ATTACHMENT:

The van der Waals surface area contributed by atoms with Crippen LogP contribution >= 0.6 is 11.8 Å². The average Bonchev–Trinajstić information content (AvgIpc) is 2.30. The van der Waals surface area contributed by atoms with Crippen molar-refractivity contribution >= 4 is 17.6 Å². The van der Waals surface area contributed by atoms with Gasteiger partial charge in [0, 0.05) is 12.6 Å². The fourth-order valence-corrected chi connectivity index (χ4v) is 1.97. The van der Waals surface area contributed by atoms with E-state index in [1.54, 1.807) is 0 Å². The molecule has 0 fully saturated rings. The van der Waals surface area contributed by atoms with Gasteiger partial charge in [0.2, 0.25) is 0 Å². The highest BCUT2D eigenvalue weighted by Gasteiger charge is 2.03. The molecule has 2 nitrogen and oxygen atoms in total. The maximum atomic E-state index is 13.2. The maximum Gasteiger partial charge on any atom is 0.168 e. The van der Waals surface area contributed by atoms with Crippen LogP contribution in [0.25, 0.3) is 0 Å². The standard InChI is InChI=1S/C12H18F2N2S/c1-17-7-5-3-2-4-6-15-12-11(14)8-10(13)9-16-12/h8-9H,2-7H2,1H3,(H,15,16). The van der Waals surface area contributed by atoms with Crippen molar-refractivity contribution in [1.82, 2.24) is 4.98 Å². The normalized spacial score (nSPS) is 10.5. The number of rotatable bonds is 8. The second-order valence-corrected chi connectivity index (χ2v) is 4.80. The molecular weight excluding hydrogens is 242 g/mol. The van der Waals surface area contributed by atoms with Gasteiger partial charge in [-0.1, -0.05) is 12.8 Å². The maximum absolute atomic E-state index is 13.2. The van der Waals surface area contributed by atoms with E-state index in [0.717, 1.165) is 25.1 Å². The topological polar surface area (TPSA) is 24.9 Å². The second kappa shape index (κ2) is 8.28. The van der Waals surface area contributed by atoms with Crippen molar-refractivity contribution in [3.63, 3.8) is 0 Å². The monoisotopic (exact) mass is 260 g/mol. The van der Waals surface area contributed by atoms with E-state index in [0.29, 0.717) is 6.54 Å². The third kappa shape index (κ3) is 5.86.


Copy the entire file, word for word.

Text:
The van der Waals surface area contributed by atoms with Crippen LogP contribution >= 0.6 is 11.8 Å². The average Bonchev–Trinajstić information content (AvgIpc) is 2.30. The van der Waals surface area contributed by atoms with Crippen molar-refractivity contribution >= 4 is 17.6 Å². The van der Waals surface area contributed by atoms with Gasteiger partial charge in [0, 0.05) is 12.6 Å². The fourth-order valence-corrected chi connectivity index (χ4v) is 1.97. The van der Waals surface area contributed by atoms with E-state index in [1.54, 1.807) is 0 Å². The molecule has 0 fully saturated rings. The van der Waals surface area contributed by atoms with Gasteiger partial charge in [0.2, 0.25) is 0 Å². The highest BCUT2D eigenvalue weighted by Gasteiger charge is 2.03. The molecule has 2 nitrogen and oxygen atoms in total. The maximum atomic E-state index is 13.2. The maximum Gasteiger partial charge on any atom is 0.168 e. The van der Waals surface area contributed by atoms with Crippen LogP contribution in [0.25, 0.3) is 0 Å². The standard InChI is InChI=1S/C12H18F2N2S/c1-17-7-5-3-2-4-6-15-12-11(14)8-10(13)9-16-12/h8-9H,2-7H2,1H3,(H,15,16). The van der Waals surface area contributed by atoms with Crippen molar-refractivity contribution in [1.82, 2.24) is 4.98 Å². The normalized spacial score (nSPS) is 10.5. The number of rotatable bonds is 8. The second-order valence-corrected chi connectivity index (χ2v) is 4.80. The molecular weight excluding hydrogens is 242 g/mol. The van der Waals surface area contributed by atoms with Gasteiger partial charge in [-0.1, -0.05) is 12.8 Å². The maximum absolute atomic E-state index is 13.2. The van der Waals surface area contributed by atoms with E-state index in [0.717, 1.165) is 25.1 Å². The topological polar surface area (TPSA) is 24.9 Å². The second kappa shape index (κ2) is 8.28. The van der Waals surface area contributed by atoms with Crippen molar-refractivity contribution in [3.63, 3.8) is 0 Å². The monoisotopic (exact) mass is 260 g/mol. The van der Waals surface area contributed by atoms with E-state index in [0.29, 0.717) is 6.54 Å². The third kappa shape index (κ3) is 5.86.